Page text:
The saying "Beware of Greeks bearing gifts" harks back to the tale of the Trojan Horse. In schools, students are the Greeks and the horse can appear in many guises, but the sentiment is the same: a gift is never just a gift.
Teachers, therefore, need to be wary. We can accept presents without too much suspicion at Christmas, Easter and the end of the summer term, as these are the natural moments in the academic calendar for student largesse. More of a worry, however, are the gifts that arrive alongside a confident knock on the staffroom door or a note on your desk. Whether it is a token of love, an attempt to lessen a punishment, a bribe for better grades or simply a kind gesture, you have to handle the situation with extreme care.
Over the years, I have received all sorts of presents, including a drawing of the Tardis, a can of my favourite soup and even a rather beautiful scarf. For the most part, however, they can loosely be lumped into three categories: home-made goods, chocolates and alcohol.
All food is given with the best of intentions, I'm sure, but when the knock at the door goes and a student hands me a lovingly crafted piece of confectionery, I say "Thank you" and toss the potential petri dish of diarrhoea into the bin.
Easter eggs, Advent calendars and the like have all made their way into my stomach but there was once a box of chocolates that did not. My low-ability class (with a myriad of behavioural and personal issues) had worked diligently and, as they would shortly be leaving school, I organised a French breakfast for them. They took the opportunity to present me with a box of Ferrero Rocher, which came with the added cachet of a student revealing that it had been pinched. In their eyes, the fact that the gift was stolen added to the gesture. Needless to say, that box was returned to its original owner.
Booze is even worse. A colleague tells me that staff at one school were given whisky that had "fallen off the back of a lorry", to which a student added how lucky it was that the bottles hadn't broken. Stolen or not, alcohol is an odd gift from a child, primary or otherwise, as it raises the question of how they got hold of it.
So what should you do when a student presents you with a gift? Let me give an example to demonstrate one approach.
Once, at a school disco, an 11-year-old male student fell to one knee and proposed to me. He proffered a beautiful ring and instructed me to "wear it with pride". I was inexperienced and naive and could not fathom what the correct response was. Flustered, I took the ring before making a hasty retreat to seek guidance from his head of year, who very kindly set up a meeting with the student and his parents the next day.
The head of year also attended, as the completely inappropriate situation clearly required careful handling. The ring was returned to his parents and we had a detailed discussion about why a marriage proposal to a teacher was not appropriate and why it was unacceptable to offer such a lavish gift. There were embarrassed faces all round but it ended well.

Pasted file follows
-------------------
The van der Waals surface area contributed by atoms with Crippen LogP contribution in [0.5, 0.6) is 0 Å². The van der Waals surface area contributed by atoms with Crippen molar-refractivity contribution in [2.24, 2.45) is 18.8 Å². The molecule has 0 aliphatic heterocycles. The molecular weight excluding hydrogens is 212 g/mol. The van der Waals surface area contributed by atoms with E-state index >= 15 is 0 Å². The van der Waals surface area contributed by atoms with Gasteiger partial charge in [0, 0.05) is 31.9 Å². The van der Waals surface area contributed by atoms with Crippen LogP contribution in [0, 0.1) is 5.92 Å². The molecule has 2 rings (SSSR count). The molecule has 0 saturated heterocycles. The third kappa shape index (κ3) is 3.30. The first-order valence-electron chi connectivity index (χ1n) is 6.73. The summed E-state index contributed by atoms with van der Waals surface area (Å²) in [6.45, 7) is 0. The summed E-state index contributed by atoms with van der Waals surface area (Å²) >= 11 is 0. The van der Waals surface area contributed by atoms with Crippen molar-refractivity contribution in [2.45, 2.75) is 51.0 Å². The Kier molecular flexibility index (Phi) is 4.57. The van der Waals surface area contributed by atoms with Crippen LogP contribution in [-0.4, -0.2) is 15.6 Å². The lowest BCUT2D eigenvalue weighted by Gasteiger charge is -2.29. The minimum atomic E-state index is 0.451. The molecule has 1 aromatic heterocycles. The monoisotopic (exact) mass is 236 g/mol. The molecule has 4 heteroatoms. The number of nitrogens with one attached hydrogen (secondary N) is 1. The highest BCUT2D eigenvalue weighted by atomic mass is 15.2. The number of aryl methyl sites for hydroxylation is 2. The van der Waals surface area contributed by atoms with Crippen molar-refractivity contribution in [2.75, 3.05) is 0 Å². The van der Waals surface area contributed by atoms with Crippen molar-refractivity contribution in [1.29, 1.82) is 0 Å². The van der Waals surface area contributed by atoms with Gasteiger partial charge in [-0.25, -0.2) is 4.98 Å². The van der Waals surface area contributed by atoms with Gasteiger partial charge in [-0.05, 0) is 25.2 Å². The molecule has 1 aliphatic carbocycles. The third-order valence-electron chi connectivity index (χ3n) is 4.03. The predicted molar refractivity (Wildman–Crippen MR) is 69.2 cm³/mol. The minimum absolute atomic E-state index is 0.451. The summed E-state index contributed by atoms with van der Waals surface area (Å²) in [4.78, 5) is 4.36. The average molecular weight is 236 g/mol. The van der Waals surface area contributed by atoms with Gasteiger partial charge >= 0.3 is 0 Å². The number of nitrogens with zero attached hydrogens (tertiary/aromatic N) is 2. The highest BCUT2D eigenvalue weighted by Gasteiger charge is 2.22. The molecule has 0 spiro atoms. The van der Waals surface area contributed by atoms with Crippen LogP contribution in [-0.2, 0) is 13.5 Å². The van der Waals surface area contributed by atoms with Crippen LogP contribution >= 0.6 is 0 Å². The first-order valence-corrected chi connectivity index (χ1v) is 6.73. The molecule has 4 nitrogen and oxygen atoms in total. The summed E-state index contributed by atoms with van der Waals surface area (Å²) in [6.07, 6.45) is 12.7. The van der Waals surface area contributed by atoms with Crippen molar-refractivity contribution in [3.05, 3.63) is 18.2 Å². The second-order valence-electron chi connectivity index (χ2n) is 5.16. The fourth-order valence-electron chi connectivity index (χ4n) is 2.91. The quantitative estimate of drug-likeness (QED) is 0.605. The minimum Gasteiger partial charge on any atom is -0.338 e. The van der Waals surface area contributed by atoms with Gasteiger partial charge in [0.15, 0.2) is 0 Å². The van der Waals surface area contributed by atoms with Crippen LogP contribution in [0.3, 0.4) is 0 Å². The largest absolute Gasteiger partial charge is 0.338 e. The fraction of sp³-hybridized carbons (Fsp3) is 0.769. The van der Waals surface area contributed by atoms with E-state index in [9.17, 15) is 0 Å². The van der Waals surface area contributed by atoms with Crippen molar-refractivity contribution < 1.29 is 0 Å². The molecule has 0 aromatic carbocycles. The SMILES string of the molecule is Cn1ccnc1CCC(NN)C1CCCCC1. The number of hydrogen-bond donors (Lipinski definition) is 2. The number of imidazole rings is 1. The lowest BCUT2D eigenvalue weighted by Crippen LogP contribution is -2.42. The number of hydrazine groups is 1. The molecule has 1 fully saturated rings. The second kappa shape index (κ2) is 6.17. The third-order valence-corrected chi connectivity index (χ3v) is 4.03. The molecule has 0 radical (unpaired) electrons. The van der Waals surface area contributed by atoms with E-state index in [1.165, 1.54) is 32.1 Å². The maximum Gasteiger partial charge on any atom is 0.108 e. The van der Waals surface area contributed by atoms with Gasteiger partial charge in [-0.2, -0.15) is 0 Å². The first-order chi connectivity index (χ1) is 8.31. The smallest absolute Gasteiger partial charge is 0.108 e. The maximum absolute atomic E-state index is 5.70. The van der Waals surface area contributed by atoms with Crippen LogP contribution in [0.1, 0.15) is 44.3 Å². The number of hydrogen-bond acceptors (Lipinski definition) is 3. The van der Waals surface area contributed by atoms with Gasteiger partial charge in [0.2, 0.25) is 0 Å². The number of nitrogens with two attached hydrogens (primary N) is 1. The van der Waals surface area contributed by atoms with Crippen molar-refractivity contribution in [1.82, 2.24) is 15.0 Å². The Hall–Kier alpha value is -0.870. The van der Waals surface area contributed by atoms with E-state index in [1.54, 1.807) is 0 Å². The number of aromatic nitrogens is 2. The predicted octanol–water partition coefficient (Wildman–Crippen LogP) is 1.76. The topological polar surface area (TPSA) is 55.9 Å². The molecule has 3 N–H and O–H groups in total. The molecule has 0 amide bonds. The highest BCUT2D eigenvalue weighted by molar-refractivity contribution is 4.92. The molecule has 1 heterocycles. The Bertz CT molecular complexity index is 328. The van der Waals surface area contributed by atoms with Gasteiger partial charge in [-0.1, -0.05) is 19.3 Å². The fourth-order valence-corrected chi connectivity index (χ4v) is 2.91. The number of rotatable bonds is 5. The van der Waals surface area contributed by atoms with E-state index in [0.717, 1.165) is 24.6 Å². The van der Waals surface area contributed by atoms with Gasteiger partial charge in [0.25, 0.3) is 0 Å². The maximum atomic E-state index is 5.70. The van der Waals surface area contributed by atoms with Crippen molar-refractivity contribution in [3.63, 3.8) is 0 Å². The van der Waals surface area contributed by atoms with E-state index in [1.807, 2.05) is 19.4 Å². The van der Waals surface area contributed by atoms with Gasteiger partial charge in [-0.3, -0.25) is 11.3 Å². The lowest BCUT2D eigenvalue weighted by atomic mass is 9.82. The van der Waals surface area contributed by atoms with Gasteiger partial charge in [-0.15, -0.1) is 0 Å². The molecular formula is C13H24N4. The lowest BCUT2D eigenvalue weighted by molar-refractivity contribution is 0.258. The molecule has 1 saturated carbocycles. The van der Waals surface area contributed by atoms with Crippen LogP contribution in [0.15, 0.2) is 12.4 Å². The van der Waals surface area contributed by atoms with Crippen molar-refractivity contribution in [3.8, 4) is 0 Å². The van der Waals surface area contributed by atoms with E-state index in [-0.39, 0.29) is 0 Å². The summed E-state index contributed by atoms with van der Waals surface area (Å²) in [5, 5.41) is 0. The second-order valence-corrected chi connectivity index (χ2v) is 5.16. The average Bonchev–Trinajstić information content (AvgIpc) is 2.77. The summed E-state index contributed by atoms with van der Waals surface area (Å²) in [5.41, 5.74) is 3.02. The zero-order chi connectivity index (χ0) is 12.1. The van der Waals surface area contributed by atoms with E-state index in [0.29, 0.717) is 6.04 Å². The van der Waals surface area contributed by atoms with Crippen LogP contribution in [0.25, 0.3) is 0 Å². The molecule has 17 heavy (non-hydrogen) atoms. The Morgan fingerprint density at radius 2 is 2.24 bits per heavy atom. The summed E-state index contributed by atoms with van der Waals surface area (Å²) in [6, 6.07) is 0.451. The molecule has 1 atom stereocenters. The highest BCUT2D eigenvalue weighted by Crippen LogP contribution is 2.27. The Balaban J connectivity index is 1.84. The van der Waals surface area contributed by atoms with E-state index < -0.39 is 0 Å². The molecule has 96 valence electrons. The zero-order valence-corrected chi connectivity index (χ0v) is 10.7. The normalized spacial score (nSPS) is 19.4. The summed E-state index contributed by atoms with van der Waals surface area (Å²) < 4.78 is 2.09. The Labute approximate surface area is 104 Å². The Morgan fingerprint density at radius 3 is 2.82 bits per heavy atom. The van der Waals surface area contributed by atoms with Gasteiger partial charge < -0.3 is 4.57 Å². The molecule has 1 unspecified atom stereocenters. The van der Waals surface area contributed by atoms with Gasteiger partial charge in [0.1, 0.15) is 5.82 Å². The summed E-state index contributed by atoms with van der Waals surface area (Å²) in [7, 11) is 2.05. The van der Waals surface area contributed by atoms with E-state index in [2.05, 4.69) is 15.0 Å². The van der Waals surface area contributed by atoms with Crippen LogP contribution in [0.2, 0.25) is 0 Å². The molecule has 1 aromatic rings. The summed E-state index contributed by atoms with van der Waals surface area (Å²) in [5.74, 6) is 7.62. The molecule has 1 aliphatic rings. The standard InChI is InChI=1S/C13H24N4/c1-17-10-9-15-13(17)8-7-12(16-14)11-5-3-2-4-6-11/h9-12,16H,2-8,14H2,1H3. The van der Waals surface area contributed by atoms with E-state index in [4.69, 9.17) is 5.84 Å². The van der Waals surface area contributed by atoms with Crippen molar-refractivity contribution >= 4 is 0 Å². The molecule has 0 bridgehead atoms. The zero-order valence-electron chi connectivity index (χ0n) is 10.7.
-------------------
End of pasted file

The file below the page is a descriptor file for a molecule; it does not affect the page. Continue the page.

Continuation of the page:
Unlike me, you should refuse inappropriate gifts. Always be considerate and professional when you do so and explain your reasons. It is vital, if you are ever in doubt, to seek guidance from a more senior teacher. And you should report the incident up the chain of command even if you don't need the advice.
Favours for sale
Reporting a gift may not be enough, however. In the UK, the Bribery Act 2010 applies to teachers and they need to protect themselves. Gifts can count as bribery if they are lavish or followed by certain actions, such as a child receiving preferential treatment. If found guilty, a teacher could face unlimited fines and a maximum of 10 years' imprisonment.
This does not mean that you cannot accept presents at all, rather that the school has to have systems in place to prevent bribery. These preventative measures should be in the form of policies that are published and strictly enforced.
Such measures have been applied to a few schools in Scotland, while some staff in England have been told to keep a log of gifts received. But guidance is often vague. Interestingly, universities in England have far more stringent guidelines. Some state that any gift over the value of pound;25 has to be sanctioned by a line manager and that anti-bribery policies extend to include family members of university employees.
Teachers in the UK need to lobby for clearer advice, and we should all be wary and sensible when students offer gifts. Of course, it is sad that a token of appreciation for your time and effort prompts fear rather than gratitude, but unfortunately this is the nature of the current environment and we must react accordingly.
Caroline Ross teaches in a secondary school in Hampshire
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